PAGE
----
Chicago-area hospitals appear to be "getting it" when it comes to the iPad, as my colleague Neil Versel might say. Several facilities are quickly hopping on board the bandwagon, according to an article in the Chicago Sun-Times, with the realization that Apple's newest toy, in a nutshell, makes life easier.
Take, for instance, physicians at MetroSouth Medical Center in Blue Island: Once they realized they had access to electronic medical records via the iPad, the doctors embraced the tool with open arms. Now, "at least half of our staff here in the emergency room has their own iPad and carries it and uses it," ER physician Dr. Richard Watson told the newspaper.
At the University of Chicago Medical Center, plans are already underway to expand a pilot program that fits all internal residents with iPads. Orthopedic residents at Loyola University Medical Center also all have iPads via a pilot program.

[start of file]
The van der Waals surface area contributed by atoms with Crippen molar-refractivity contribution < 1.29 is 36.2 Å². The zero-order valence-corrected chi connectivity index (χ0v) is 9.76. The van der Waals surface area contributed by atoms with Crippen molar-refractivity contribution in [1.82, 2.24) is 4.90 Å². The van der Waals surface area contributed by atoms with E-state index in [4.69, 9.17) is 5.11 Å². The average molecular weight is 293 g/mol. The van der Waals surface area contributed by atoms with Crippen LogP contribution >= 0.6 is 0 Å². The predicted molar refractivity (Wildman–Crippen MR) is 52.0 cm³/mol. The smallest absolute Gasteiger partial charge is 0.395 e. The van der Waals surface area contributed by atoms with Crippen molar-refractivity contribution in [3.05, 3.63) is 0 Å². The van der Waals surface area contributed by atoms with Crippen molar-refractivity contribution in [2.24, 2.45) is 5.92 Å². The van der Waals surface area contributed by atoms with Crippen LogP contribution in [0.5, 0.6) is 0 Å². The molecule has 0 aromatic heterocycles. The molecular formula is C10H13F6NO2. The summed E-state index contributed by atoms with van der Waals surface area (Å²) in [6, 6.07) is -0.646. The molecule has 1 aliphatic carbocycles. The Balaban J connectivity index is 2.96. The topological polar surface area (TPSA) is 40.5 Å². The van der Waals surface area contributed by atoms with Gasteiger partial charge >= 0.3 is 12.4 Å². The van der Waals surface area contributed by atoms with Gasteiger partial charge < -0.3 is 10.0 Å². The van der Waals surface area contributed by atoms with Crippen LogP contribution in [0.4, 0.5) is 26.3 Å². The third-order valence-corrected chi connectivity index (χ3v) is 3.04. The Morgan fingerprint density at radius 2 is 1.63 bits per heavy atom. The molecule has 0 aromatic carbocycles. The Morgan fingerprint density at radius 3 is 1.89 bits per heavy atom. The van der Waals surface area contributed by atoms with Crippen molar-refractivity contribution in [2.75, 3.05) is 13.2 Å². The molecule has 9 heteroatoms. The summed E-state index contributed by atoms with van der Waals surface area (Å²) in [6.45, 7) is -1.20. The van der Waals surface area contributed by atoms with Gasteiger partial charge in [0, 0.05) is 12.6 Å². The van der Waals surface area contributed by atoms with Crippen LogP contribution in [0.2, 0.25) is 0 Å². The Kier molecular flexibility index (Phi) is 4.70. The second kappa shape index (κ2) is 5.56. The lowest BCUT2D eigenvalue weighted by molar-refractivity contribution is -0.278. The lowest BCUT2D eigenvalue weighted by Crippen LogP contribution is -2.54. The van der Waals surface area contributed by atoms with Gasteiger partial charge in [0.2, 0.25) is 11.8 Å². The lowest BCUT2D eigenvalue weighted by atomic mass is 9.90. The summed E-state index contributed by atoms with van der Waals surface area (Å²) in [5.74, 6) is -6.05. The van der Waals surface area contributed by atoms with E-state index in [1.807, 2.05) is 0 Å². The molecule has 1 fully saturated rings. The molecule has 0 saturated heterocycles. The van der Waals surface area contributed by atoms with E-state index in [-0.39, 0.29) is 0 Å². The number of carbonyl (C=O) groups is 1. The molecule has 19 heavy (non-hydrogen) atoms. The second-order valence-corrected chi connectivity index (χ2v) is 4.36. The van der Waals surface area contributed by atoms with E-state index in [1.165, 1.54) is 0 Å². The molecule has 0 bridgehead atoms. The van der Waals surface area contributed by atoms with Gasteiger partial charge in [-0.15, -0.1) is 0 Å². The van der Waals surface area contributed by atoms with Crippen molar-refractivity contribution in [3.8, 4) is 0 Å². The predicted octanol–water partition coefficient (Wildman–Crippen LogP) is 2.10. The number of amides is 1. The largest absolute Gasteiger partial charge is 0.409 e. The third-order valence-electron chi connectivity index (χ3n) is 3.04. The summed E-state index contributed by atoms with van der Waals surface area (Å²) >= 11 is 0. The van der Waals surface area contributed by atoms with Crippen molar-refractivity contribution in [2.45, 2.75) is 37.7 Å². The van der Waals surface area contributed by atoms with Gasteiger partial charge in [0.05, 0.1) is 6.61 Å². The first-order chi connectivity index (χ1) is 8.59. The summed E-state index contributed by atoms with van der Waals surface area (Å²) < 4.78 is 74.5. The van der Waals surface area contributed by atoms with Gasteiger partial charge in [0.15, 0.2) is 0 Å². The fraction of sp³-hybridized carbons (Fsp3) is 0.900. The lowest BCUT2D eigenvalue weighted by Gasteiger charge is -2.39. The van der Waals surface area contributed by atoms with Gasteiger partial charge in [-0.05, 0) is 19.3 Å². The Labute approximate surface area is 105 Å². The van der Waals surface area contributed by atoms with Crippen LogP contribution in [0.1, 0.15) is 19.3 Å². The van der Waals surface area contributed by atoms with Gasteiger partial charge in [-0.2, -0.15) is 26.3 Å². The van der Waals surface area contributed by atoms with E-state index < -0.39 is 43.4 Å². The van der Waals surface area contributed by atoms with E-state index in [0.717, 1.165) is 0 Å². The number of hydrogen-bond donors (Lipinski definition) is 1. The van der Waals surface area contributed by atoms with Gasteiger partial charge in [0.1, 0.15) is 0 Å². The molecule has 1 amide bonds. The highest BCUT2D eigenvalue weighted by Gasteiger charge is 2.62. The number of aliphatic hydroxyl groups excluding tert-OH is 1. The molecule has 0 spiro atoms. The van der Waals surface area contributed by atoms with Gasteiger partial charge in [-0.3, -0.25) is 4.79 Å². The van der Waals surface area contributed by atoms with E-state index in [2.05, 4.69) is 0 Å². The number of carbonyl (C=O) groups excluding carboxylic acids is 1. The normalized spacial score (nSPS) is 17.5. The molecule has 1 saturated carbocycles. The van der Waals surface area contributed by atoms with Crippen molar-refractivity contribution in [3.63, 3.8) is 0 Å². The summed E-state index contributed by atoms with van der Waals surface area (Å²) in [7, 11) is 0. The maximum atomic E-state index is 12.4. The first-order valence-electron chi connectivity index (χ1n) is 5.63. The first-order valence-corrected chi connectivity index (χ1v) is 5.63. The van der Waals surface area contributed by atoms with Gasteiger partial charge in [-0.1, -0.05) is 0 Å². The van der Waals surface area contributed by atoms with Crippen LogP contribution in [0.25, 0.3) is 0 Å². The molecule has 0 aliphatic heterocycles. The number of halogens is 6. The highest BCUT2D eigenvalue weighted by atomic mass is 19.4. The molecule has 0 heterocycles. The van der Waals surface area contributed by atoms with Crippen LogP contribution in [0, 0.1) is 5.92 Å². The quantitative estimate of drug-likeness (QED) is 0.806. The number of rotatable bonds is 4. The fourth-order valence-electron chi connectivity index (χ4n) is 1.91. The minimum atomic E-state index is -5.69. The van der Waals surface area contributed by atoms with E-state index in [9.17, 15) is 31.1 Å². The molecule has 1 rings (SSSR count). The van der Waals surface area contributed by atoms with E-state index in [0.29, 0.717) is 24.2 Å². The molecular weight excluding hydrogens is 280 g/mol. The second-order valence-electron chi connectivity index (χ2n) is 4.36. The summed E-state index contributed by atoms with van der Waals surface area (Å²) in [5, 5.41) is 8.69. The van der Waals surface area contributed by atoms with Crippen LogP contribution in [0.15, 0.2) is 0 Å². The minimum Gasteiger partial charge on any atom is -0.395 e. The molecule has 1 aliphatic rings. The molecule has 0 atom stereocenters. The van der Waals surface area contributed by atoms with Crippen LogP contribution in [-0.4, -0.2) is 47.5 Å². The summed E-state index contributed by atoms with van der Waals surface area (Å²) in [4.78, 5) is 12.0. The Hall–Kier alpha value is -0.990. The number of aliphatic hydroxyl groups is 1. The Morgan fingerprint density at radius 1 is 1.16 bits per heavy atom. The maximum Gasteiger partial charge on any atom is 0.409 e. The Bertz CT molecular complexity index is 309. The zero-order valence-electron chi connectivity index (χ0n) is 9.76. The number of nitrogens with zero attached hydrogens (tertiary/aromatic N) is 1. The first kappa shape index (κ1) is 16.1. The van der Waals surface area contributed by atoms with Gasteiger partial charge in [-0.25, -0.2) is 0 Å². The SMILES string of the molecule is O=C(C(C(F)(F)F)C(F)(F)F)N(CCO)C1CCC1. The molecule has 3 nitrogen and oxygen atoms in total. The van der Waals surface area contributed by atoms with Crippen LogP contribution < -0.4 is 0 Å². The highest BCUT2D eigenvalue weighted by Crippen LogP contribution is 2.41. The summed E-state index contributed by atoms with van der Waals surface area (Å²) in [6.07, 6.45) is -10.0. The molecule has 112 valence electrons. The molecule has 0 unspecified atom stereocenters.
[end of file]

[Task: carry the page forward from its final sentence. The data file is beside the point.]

Aside from providing a convenience for doctors--like MetroSouth ER chief Eric Nussbaum, who uses his iPad to order lab tests and jot down notes about patients--the device also helps providers explain ailments and injuries to their patients.
"The touch screen is intuitive and gives a hands-on experience for patients as they navigate through the pictures," said Dr. Julie Parker, a plastic surgeon at the University of Chicago who uses her iPad to give breast-cancer patients a glance at their potential post-surgery future.
For more information:
- read this Chicago Sun-Times piece